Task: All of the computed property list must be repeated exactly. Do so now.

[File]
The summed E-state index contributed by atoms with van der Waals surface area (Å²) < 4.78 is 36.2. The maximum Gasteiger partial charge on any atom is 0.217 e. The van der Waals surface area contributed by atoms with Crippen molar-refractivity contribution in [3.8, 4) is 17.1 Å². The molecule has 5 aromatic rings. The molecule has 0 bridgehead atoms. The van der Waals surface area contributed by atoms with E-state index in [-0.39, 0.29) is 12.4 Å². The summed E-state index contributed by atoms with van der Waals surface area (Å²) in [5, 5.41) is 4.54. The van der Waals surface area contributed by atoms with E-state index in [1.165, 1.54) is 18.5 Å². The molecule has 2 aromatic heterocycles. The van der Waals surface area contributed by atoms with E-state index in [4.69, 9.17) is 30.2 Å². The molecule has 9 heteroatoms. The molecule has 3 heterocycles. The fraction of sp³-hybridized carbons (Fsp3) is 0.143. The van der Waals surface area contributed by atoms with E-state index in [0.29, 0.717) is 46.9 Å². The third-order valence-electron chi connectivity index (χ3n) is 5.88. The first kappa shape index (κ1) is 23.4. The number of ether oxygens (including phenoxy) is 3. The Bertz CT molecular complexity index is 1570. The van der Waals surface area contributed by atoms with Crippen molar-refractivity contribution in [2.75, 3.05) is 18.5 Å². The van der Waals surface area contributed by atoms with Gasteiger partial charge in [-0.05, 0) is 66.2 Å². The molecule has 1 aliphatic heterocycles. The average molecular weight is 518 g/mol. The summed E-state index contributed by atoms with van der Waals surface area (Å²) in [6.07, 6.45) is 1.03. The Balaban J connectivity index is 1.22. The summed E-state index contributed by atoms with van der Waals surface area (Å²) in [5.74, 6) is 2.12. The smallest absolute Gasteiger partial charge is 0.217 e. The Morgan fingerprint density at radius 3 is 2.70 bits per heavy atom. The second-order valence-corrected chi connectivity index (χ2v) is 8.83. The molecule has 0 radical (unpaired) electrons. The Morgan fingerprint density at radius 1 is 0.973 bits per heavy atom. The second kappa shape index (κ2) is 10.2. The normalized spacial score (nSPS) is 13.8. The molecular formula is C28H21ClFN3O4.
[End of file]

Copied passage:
The summed E-state index contributed by atoms with van der Waals surface area (Å²) < 4.78 is 36.2. The maximum Gasteiger partial charge on any atom is 0.217 e. The van der Waals surface area contributed by atoms with Crippen molar-refractivity contribution in [3.8, 4) is 17.1 Å². The molecule has 5 aromatic rings. The molecule has 0 bridgehead atoms. The van der Waals surface area contributed by atoms with E-state index in [-0.39, 0.29) is 12.4 Å². The summed E-state index contributed by atoms with van der Waals surface area (Å²) in [5, 5.41) is 4.54. The van der Waals surface area contributed by atoms with E-state index in [1.165, 1.54) is 18.5 Å². The molecule has 2 aromatic heterocycles. The van der Waals surface area contributed by atoms with E-state index in [4.69, 9.17) is 30.2 Å². The molecule has 9 heteroatoms. The molecule has 3 heterocycles. The fraction of sp³-hybridized carbons (Fsp3) is 0.143. The van der Waals surface area contributed by atoms with E-state index in [0.29, 0.717) is 46.9 Å². The third-order valence-electron chi connectivity index (χ3n) is 5.88. The first kappa shape index (κ1) is 23.4. The number of ether oxygens (including phenoxy) is 3. The Bertz CT molecular complexity index is 1570. The van der Waals surface area contributed by atoms with Crippen molar-refractivity contribution in [2.75, 3.05) is 18.5 Å². The van der Waals surface area contributed by atoms with Gasteiger partial charge in [-0.05, 0) is 66.2 Å². The molecule has 1 aliphatic heterocycles. The average molecular weight is 518 g/mol. The summed E-state index contributed by atoms with van der Waals surface area (Å²) in [6.07, 6.45) is 1.03. The Balaban J connectivity index is 1.22. The summed E-state index contributed by atoms with van der Waals surface area (Å²) in [5.74, 6) is 2.12. The smallest absolute Gasteiger partial charge is 0.217 e. The Morgan fingerprint density at radius 3 is 2.70 bits per heavy atom. The second-order valence-corrected chi connectivity index (χ2v) is 8.83. The molecule has 0 radical (unpaired) electrons. The Morgan fingerprint density at radius 1 is 0.973 bits per heavy atom. The second kappa shape index (κ2) is 10.2. The normalized spacial score (nSPS) is 13.8. The molecular formula is C28H21ClFN3O4.